The invention further relates to a process for enhancing developing of solid image areas using uncharged toner in a xerographic system having a movable photoreceptor, means to uniformly charge the photoreceptor in preparation for imaging, and means developing the latent electrostatic images created on the photoreceptor with uncharged toner, comprising the steps of: generating a sheet-like beam of high intensity light for exposing the photoreceptor a line at a time; dividing the beam into a series of individually actuatable image rays, the image rays when actuated exposing the photoreceptor; selectively and simultaneously actuating the image rays across the width of the beam in accordance with discrete lines of image signals to expose a line of the photoreceptor at a time; producing solid image areas in accordance with the image signals by actuating predetermined blocks of neighboring image rays; and creating nulls between individual ones of the neighboring image rays in the predetermined blocks to provide a variable charge pattern representative of the solid image areas facilitating developing by the toner.
FIG. 1 is a schematic side view of a xerographic system employing uncharged toner to develop images created on the system photoreceptor, with image exposure means adapted to provide enhanced development by the toner of relatively large solid image areas;
FIG. 2 is a schematic bottom plan view of the xerographic system shown in FIG. 1;
FIG. 3 is an enlarged side view of the modulator for image exposure;
FIG. 4 is an enlarged bottom plan view of the modulator shown in FIG. 3;
FIG. 5 is a further enlarged and fragmentary schematic end view of the modulator shown in FIG. 3 illustrating the interaction between the fringing fields and the light beam;
FIG. 6 is a graphical representation showing a portion of an image line in which all pixels are on to demonstrate the null or less exposed area created between successive light rays as with a relatively large solid image area; and
FIG. 7 is a graphical representation showing an image line portion in which six successive pixels are on to demonstrate the null or less exposed area created between the six adjoining light rays as with a relatively wide solid image line.
Turning now to the drawings, and at this point especially to FIGS. 1 and 2, there is shown a xerographic system 10 having a photoreceptor 13 in the form of a rotatable photoconductively coated drum 14 moved (by means not shown) in the direction of the solid line arrow in FIG. 1. While a drum type photoreceptor 13 is shown, it will be evident that other photoreceptor types could be used, such as photoconductively coated xerogrpahic belts and plates, and accordingly photoreceptor 13 should be visualized in the generalized case.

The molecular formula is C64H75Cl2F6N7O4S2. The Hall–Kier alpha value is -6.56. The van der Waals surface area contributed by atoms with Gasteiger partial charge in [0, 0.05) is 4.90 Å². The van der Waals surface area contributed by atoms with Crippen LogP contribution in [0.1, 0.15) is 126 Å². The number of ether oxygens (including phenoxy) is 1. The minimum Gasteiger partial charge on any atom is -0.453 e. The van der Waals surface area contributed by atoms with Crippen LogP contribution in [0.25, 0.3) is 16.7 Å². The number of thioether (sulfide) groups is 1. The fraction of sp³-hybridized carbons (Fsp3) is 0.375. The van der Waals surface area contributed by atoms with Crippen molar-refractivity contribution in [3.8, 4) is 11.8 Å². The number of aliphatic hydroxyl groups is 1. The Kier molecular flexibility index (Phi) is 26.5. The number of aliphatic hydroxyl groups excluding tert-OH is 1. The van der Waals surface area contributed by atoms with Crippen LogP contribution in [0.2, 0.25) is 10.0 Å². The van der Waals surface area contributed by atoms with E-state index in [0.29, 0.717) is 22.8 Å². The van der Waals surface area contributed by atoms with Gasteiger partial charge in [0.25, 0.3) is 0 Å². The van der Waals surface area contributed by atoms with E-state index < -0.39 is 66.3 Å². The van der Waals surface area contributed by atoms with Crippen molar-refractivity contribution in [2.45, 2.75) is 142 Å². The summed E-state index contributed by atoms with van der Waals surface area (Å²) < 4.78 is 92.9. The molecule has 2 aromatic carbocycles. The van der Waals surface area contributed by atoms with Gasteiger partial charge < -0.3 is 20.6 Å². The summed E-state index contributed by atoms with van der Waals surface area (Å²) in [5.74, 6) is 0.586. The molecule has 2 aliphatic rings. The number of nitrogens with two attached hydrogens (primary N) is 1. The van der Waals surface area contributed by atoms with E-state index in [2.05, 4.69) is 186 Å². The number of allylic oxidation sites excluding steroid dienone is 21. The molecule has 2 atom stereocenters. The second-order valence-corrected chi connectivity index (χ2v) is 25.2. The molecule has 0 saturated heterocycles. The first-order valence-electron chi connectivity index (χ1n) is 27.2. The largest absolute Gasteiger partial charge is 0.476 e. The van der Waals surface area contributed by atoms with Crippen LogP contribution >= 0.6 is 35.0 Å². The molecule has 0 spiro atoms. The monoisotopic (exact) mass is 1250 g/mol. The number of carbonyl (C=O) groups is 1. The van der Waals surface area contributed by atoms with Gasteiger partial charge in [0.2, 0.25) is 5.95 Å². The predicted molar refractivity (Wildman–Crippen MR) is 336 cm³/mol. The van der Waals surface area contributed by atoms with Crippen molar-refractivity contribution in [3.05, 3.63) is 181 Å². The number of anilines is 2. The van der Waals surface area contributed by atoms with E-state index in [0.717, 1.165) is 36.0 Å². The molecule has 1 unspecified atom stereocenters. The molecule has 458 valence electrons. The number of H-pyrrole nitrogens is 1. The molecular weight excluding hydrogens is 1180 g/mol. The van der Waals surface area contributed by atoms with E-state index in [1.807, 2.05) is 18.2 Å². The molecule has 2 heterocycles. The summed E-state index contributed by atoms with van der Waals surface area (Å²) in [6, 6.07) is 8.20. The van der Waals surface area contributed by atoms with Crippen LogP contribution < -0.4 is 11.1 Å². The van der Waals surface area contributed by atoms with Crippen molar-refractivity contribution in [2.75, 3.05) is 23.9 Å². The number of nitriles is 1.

Xerographic system 10 includes a charging station 15 where photoreceptor 13 is uniformly charged in preparation for imaging by a suitable charging device such as corotron 16. Photoreceptor 13 thereafter moves through an exposure station 18 where the previously charged photoreceptor is exposed in accordance with the image content of an image signal to create an electrostatic latent image as will appear. Following exposure, photoreceptor 13 passes through a developing station 22 where the latent electrostatic image is developed by toner 26. Following development, the developed image is transferred to a suitable copy substrate material such as a copy sheet at a transfer station (not shown). Photoreceptor 13 is thereafter cleaned at a cleaning station (not shown) preparatory to charging by corotron 16.
Toner 26 comprises a single component uncharged polarizable developer of the type described in U.S. Pat. No. 4,142,981, issued on Mar. 6, 1979, to Lloyd F. Bean et al and incorporated by reference herein, toner 26 being composed of toner particles formed through a predetermined combination of insulating toner particles and conductive toner particles chosen so that the tribo-electric relationship between the particle types is very low. Developing station 22 has a supply of toner 26 in reservoir 27, with a magnetic brush 28 for developing the latent electrostatic images on photoreceptor 13. Magnetic brush 28 has an outer sleeve 29 rotatably supported in close operative relation with the photoconductive surface of photoreceptor 13 with a plurality of magnets 30 therewithin, magnets 30 being of alternating positive and negative polarity. Sleeve 29 is rotated in the direction shown by the solid line arrow in FIG. 1 by suitable drive means (not shown).
In the aforedescribed xerographic system, the latent electrostatic image created on photoreceptor 13 is developed with neutral, i.e. uncharged but polarized toner 26 rather than the charged toners typically used in more conventional xerographic systems. The foregoing development process is based on the ability of the image charge pattern on the surface of photoreceptor 13 to polarize the toner particles and the attraction of the polarized toner particles by the field gradient created by the image charge pattern to the photoreceptor. For a narrow line image, a strong electric field gradient between the latent image charge (which is typically positive) on photoreceptor 13 and the charge (which is typically negative) at the photoreceptor interface exists over the image. But for relatively wide image lines or solid image areas, because of the width of the solid area, the electric field gradient between image charge and interface charge is weak and possibly non-existent, and in order to compensate for this and assure uniform and complete development, a microscopically non-uniform image charge pattern, such as a periodic charge distribution, is desired. Thus, in contrast with conventional xerographic systems, a non-uniform charge pattern rather than a uniform charge pattern is desirable with developer such as toner 26 to assure complete development of solid areas and optimum copy quality.